Zimbabwe Meets Italy: Marking the Return of the Three Italian Masters

The meeting point between Italy and Zimbabwe is unique through a number of Italian Masters donated by Sir Stephen Courtauld, who was the biggest patron of the National Gallery of Zimbabwe.  His involvement towards the establishment and construction of this Gallery and his donation of a number of European Masters is a huge contribution. He did this through the first Director of the National Gallery Salisbury, Frank McEwen. Zimbabwe’s relationship with a number of European countries is through some of these masters, hence the saying, “Art brings people together”. It is through these three artworks that Zimbabwe meets Italy.

This exhibition marks the return of the Italian Masters. They draw attention to issues surrounding the history of collections: their acquisition, their place in the era of Colonialism. This raises questions concerning ownership and power. What does this collection tell us and the outside world about the National Gallery of Zimbabwe?

A Patriarch

Zimbabwe Meets Italy: Marking The Return of the three Italian Masters exhibition seeks to stimulate dialogue of Historical and Contemporary issues of local and global relevance: attitudes and values, prejudice, racism, political repression, poverty, wealth and repatriation.

It is during the restoration of the Eltham Palace in the south of London that the Director of Museums and Collections of the English Heritage requested to borrow the aforementioned works for display.  The palace was built in 1936 for the English gentleman and his wife.  After years of correspondence, the works finally arrived in London on the 6th of July 1999 from Zimbabwe.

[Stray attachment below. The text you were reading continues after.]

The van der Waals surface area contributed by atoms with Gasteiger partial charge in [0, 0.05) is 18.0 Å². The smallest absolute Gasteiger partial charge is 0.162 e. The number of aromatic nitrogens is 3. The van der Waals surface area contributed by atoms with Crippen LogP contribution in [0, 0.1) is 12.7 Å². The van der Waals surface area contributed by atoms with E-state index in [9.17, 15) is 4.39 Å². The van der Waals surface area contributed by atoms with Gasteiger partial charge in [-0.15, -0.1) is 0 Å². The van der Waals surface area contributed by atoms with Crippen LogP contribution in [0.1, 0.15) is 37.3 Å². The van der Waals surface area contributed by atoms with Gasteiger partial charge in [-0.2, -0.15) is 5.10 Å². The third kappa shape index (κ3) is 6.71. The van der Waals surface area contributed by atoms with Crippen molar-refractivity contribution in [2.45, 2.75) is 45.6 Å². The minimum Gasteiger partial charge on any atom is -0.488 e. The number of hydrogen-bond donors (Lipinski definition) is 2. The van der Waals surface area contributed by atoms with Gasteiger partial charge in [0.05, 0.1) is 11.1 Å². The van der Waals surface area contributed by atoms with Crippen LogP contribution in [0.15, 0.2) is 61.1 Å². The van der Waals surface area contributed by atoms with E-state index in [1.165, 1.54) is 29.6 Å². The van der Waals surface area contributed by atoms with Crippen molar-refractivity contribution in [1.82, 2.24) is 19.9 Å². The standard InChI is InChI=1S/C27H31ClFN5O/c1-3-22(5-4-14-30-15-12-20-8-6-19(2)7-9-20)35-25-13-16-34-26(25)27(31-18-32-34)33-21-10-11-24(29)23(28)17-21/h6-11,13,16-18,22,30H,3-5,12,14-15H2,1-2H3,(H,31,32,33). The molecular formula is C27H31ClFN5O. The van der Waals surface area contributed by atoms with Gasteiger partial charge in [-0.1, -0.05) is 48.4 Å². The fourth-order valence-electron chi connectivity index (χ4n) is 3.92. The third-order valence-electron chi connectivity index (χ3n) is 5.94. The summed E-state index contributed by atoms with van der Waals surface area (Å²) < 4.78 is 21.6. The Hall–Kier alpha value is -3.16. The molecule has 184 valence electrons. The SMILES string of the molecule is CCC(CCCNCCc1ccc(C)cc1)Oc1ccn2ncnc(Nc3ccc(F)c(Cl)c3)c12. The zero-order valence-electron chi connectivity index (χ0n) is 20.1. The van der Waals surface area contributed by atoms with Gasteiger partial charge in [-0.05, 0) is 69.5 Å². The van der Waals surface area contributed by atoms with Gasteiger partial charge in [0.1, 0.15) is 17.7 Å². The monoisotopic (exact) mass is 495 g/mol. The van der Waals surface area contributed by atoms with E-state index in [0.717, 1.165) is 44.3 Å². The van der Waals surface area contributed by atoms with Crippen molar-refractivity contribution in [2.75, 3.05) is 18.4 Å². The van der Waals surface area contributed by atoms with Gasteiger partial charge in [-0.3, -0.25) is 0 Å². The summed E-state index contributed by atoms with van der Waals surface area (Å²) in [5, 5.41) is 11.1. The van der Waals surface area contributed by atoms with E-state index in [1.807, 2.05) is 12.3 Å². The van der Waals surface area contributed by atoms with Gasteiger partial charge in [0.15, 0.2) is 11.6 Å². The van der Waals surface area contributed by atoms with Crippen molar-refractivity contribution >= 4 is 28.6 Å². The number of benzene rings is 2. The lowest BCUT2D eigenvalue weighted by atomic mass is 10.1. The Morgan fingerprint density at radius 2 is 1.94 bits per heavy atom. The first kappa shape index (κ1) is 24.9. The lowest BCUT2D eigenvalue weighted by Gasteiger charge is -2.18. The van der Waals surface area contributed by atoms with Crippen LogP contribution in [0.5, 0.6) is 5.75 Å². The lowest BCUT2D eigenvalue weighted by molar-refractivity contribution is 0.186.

The works stayed there for a period of 19 years until their return to Zimbabwe in April 2018. According the Kara Smith, the prolonged stay of the works was attributed to the significance that the works have in England, especially to the Eltham Palace where they were once placed.  The paintings were hung in the Italian Drawing Room where they were originally hung in the 30s when Sir Courtauld and his wife moved in.

Zimbabwean artists in this show respond and celebrate the return of these old masters. Their return from English Heritage after so many years show the relationship between our two institutions from a seed planted by Sir Stephen Courtauld to this grand exhibition. The National Gallery of Zimbabwe is proud to juxtapose contemporary Zimbabwean artists alongside these Italian Masters whose works are a taste of time.  Andrea Piazza’s The King Poland Being Received By The Doge of Venice narrates the Venetian life in the 17th century. Paolo Veronese’s, Patriarch questioning this issue now in the 21st century. The issue of patriarch has remained questionable besides being in the 21st century, be it in Europe, Asia or Africa. The rights of women remain being trampled upon. Paolo’s 15th century work and his subject matter is still relevant today. Artists are always ahead of their time and they sometimes foresee the future. This is by no accident; it is their role as storytellers of our societies. Zimbabwe Meets Italy: Marking The Return Of The Italian Masters Exhibition contributes to the global art dialogue of how museums and galleries use their collections.

The works in this show are created from solitude and from pure and authentic creative impulse. The central concerns in this show include theories of multi-culturalism, representation of gender and forays outside the canon.

Our exhibitions are created to promote audience building for the Gallery and to also illustrate that the world often neglects the meeting point between the past and present. Therefore, this show represents legends, memories, diaries, historical correspondence, records, and many other things that surround us. Accounts conveyed by different mediums help us to comprehend the past, contextualise the present and understand the resulting connection to these artworks.

These master pieces were central to telling the Courtauld story and hence, exhibition.

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